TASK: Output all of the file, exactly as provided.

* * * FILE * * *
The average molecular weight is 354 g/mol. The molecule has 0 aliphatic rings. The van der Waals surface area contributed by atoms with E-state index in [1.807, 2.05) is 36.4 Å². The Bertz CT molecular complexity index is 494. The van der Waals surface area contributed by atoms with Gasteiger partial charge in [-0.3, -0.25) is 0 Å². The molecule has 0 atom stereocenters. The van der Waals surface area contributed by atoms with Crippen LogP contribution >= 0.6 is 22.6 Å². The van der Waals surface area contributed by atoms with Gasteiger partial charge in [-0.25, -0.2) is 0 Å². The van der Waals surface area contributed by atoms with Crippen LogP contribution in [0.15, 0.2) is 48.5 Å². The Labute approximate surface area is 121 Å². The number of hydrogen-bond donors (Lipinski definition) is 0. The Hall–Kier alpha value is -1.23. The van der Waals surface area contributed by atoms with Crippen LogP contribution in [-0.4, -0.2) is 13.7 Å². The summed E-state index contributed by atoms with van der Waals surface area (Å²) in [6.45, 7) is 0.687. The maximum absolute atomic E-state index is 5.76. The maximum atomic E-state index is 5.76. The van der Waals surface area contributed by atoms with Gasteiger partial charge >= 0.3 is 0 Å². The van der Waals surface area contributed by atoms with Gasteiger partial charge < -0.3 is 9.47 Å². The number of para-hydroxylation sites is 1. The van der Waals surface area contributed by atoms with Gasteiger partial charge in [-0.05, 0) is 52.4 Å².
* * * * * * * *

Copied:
The average molecular weight is 354 g/mol. The molecule has 0 aliphatic rings. The van der Waals surface area contributed by atoms with E-state index in [1.807, 2.05) is 36.4 Å². The Bertz CT molecular complexity index is 494. The van der Waals surface area contributed by atoms with Gasteiger partial charge in [-0.3, -0.25) is 0 Å². The molecule has 0 atom stereocenters. The van der Waals surface area contributed by atoms with Crippen LogP contribution >= 0.6 is 22.6 Å². The van der Waals surface area contributed by atoms with Gasteiger partial charge in [-0.25, -0.2) is 0 Å². The van der Waals surface area contributed by atoms with Crippen LogP contribution in [0.15, 0.2) is 48.5 Å². The Labute approximate surface area is 121 Å². The number of hydrogen-bond donors (Lipinski definition) is 0. The Hall–Kier alpha value is -1.23. The van der Waals surface area contributed by atoms with Crippen LogP contribution in [-0.4, -0.2) is 13.7 Å². The summed E-state index contributed by atoms with van der Waals surface area (Å²) in [6.45, 7) is 0.687. The maximum absolute atomic E-state index is 5.76. The maximum atomic E-state index is 5.76. The van der Waals surface area contributed by atoms with Gasteiger partial charge >= 0.3 is 0 Å². The van der Waals surface area contributed by atoms with Gasteiger partial charge < -0.3 is 9.47 Å². The number of para-hydroxylation sites is 1. The van der Waals surface area contributed by atoms with Gasteiger partial charge in [-0.05, 0) is 52.4 Å².